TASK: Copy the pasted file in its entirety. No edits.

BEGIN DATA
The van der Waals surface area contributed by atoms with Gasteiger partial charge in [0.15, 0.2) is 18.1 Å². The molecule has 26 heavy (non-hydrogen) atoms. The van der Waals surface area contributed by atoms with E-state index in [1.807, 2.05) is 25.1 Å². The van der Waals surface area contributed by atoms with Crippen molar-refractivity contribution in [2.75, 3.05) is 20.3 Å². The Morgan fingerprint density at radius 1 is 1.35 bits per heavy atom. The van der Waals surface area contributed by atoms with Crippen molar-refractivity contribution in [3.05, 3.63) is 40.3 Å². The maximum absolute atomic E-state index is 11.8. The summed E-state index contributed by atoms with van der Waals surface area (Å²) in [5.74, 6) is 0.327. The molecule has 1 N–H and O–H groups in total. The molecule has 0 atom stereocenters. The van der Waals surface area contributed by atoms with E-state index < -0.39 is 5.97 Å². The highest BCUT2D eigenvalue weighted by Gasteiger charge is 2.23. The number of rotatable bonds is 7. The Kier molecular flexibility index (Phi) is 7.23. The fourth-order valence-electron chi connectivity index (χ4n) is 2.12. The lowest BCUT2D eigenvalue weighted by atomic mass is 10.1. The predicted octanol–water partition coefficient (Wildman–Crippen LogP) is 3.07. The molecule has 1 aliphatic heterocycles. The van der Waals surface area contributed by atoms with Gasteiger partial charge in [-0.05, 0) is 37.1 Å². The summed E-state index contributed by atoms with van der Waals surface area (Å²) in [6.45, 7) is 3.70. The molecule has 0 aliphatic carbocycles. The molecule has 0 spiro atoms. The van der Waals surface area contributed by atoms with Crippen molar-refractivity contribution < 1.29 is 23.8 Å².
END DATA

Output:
The van der Waals surface area contributed by atoms with Gasteiger partial charge in [0.15, 0.2) is 18.1 Å². The molecule has 26 heavy (non-hydrogen) atoms. The van der Waals surface area contributed by atoms with E-state index in [1.807, 2.05) is 25.1 Å². The van der Waals surface area contributed by atoms with Crippen molar-refractivity contribution in [2.75, 3.05) is 20.3 Å². The Morgan fingerprint density at radius 1 is 1.35 bits per heavy atom. The van der Waals surface area contributed by atoms with Crippen molar-refractivity contribution in [3.05, 3.63) is 40.3 Å². The maximum absolute atomic E-state index is 11.8. The summed E-state index contributed by atoms with van der Waals surface area (Å²) in [5.74, 6) is 0.327. The molecule has 1 N–H and O–H groups in total. The molecule has 0 atom stereocenters. The van der Waals surface area contributed by atoms with E-state index < -0.39 is 5.97 Å². The highest BCUT2D eigenvalue weighted by Gasteiger charge is 2.23. The number of rotatable bonds is 7. The Kier molecular flexibility index (Phi) is 7.23. The fourth-order valence-electron chi connectivity index (χ4n) is 2.12. The lowest BCUT2D eigenvalue weighted by atomic mass is 10.1. The predicted octanol–water partition coefficient (Wildman–Crippen LogP) is 3.07. The molecule has 1 aliphatic heterocycles. The van der Waals surface area contributed by atoms with Gasteiger partial charge in [-0.05, 0) is 37.1 Å². The summed E-state index contributed by atoms with van der Waals surface area (Å²) in [6.45, 7) is 3.70. The molecule has 0 aliphatic carbocycles. The molecule has 0 spiro atoms. The van der Waals surface area contributed by atoms with Crippen molar-refractivity contribution < 1.29 is 23.8 Å².